Photobook Bristol 2016: The Last Post!

Photobook Bristol 2016 is over and was simply wonderful. We are emotionally attached to the event, but it was a truly memorable festival for so many reasons with  great talks, great people and so many different perspectives given. And there were quite a few stand out moments!

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The weekend started with Amak Mahmoodian talking about her beautiful book, Shenasnameh. Her talk started with a clip of old Iranian movies which cut through the clichés of representation of the country. She went on to describe her working process, for all her projects and then the ways in which the identity photograph of the Iranian Shenasnameh (which is a kind of Iranian Birth Certificate/Domestic Passport) is used. The book is connected very closely to the different ways in which photography is used in formal settings and how those uses reflect politics, culture, violence and power. But above all, it is a book that is personal, autobiographical and filled with a passion and love that transcends the subject matter.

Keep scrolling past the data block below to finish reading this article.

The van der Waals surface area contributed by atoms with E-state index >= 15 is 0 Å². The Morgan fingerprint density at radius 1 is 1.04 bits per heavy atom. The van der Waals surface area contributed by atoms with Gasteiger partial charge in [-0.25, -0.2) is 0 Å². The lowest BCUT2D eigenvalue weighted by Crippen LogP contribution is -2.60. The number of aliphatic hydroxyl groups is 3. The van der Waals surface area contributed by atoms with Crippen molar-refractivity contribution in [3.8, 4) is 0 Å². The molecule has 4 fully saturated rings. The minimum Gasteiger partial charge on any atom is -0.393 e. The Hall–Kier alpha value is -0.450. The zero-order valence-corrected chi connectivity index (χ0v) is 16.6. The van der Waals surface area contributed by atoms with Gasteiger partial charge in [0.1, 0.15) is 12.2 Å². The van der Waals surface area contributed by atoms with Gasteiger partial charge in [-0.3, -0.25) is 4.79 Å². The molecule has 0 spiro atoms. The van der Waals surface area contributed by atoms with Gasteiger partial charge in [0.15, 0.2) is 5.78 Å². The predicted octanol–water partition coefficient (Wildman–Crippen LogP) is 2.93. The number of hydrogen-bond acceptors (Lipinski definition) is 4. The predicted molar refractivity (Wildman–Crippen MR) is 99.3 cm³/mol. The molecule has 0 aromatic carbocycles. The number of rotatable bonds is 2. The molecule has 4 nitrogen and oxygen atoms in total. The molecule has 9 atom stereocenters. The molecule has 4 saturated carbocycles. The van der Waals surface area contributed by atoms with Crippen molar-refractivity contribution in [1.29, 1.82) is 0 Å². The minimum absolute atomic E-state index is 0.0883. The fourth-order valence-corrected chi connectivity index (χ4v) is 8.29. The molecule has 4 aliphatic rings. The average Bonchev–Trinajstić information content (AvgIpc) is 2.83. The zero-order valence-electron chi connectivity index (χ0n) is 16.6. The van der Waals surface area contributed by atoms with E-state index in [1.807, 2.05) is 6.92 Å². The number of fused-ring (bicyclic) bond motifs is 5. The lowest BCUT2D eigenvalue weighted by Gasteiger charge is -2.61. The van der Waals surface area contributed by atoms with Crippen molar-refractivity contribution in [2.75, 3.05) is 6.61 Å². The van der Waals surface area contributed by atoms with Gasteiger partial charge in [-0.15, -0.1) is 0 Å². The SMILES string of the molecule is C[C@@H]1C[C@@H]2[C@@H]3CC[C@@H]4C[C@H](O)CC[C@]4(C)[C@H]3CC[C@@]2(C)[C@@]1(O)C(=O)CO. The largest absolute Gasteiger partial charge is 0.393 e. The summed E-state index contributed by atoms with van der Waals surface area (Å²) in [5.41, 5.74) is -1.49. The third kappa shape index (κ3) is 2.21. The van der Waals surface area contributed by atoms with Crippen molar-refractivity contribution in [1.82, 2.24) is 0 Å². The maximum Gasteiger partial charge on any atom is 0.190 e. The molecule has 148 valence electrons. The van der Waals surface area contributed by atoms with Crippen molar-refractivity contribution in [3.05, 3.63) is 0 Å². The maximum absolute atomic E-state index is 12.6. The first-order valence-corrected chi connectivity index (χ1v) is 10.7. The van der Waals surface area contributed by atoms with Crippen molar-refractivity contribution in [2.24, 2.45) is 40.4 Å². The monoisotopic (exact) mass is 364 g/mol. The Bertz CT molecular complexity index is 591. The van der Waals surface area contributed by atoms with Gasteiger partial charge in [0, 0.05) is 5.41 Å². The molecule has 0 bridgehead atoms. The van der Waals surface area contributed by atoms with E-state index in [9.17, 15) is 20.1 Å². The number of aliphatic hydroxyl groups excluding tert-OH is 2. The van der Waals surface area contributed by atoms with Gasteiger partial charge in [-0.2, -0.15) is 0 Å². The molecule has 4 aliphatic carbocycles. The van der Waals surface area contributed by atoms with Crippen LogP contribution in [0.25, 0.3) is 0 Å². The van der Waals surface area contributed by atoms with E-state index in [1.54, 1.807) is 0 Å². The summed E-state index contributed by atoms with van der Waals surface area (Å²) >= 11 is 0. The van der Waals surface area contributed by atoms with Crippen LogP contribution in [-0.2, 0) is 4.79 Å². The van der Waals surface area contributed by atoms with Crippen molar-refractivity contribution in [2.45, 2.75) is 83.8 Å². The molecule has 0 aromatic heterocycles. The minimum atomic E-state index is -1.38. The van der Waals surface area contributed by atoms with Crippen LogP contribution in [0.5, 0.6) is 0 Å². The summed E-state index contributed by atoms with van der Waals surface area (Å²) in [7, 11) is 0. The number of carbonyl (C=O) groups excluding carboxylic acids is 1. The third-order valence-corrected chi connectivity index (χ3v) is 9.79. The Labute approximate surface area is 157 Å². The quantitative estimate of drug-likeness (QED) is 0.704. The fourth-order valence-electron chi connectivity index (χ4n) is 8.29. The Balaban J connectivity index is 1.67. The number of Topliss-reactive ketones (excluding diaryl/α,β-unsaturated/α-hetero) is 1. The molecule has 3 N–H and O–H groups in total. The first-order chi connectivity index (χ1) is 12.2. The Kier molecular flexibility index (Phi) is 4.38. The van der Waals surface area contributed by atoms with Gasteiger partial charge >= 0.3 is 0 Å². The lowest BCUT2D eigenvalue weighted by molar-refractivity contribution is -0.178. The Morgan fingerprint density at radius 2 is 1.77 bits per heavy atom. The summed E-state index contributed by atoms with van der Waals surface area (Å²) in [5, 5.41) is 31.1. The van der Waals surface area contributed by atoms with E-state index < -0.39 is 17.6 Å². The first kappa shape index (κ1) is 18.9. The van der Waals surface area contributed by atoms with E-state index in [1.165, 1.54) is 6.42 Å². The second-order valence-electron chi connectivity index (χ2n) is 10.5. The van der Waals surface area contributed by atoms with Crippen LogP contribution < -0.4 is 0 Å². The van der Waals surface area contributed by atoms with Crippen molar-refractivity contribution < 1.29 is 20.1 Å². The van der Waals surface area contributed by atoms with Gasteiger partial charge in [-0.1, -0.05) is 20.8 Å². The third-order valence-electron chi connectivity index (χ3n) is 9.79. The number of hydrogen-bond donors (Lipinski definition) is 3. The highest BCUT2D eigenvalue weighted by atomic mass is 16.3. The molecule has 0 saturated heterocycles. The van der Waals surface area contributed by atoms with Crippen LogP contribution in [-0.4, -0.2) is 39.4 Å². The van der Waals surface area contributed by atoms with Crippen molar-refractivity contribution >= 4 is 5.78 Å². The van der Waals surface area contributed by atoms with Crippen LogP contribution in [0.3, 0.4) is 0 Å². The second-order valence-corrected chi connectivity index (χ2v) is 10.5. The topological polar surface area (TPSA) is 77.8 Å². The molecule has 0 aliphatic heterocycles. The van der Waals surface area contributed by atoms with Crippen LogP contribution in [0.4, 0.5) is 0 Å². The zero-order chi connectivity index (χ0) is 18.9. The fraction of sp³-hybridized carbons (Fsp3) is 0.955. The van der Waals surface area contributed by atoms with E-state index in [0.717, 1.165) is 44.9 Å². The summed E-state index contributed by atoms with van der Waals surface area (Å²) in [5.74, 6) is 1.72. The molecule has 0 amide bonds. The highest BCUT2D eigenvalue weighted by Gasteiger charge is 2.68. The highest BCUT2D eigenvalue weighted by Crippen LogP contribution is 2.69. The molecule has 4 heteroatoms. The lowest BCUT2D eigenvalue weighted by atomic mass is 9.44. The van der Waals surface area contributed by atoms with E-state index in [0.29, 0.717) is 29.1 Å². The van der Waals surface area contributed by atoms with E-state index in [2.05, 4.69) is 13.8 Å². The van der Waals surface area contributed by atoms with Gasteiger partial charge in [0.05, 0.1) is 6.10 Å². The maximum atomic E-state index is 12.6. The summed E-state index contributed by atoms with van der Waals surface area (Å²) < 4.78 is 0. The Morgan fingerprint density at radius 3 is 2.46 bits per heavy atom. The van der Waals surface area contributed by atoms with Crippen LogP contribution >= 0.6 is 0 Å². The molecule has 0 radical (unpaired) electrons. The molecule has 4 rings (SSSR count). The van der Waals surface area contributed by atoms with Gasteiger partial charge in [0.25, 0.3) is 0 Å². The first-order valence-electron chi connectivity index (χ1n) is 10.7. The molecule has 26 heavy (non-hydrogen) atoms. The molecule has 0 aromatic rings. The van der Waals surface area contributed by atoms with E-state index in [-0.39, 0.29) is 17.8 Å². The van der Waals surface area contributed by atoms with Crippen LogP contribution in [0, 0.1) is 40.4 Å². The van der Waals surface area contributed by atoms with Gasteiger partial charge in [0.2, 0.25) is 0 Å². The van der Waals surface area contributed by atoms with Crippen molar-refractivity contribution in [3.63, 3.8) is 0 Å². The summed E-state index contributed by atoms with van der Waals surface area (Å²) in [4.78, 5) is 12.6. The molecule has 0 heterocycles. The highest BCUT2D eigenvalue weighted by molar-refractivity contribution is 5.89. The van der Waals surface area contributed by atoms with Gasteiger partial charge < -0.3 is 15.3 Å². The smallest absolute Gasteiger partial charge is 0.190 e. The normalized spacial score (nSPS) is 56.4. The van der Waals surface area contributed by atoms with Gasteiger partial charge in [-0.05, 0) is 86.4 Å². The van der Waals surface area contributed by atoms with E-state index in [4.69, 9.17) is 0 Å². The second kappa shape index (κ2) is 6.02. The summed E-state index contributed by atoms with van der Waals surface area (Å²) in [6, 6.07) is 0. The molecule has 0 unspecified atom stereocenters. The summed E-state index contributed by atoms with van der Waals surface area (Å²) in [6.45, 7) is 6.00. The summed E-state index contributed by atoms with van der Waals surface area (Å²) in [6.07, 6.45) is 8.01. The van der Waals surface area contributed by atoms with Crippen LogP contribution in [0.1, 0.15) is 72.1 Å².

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10 Reasons to Come to Photobook Bristol



The countdown begins. It’s less than two months to Photobook Bristol and tickets are going fast. So book now if you want to come to the festival where music, food, books and photography intertwine in the most delightful way.

And if you’re looking for reasons to come, here are ten of them.

  1. Great Speakers: Mark Power, Laura El-Tantawy, Ania Naleçka, Max Pinckers, Krass Clement, Sonia Berger, Mariela Sancari, Julian Germain, Dragana Jurisic, Amak Mahmoodian, James Barnor, Martin Parr, David Solo, Yumi Goto, Craig Atkinson, Ivars Gravlejs, Olivia Arthur and Ken Grant.

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Mariela Sancari: In conversation with Jessa Fairbrother


Mariela Sancari (Argentina) made the photobook Moisés, which received widespread critical acclaim. The work – part yearning, part fictional construction, is a series of portraits of 70-year-old men she does not know, taking the place of her father in photographic actions. He had killed himself when she and her twin-sister were 14 and they were not allowed to see their father’s body. The men she shows us in Moisés are 70 years of age – the age her father would have been if he were alive when she embarked on the project. Continue reading “Mariela Sancari: In conversation with Jessa Fairbrother”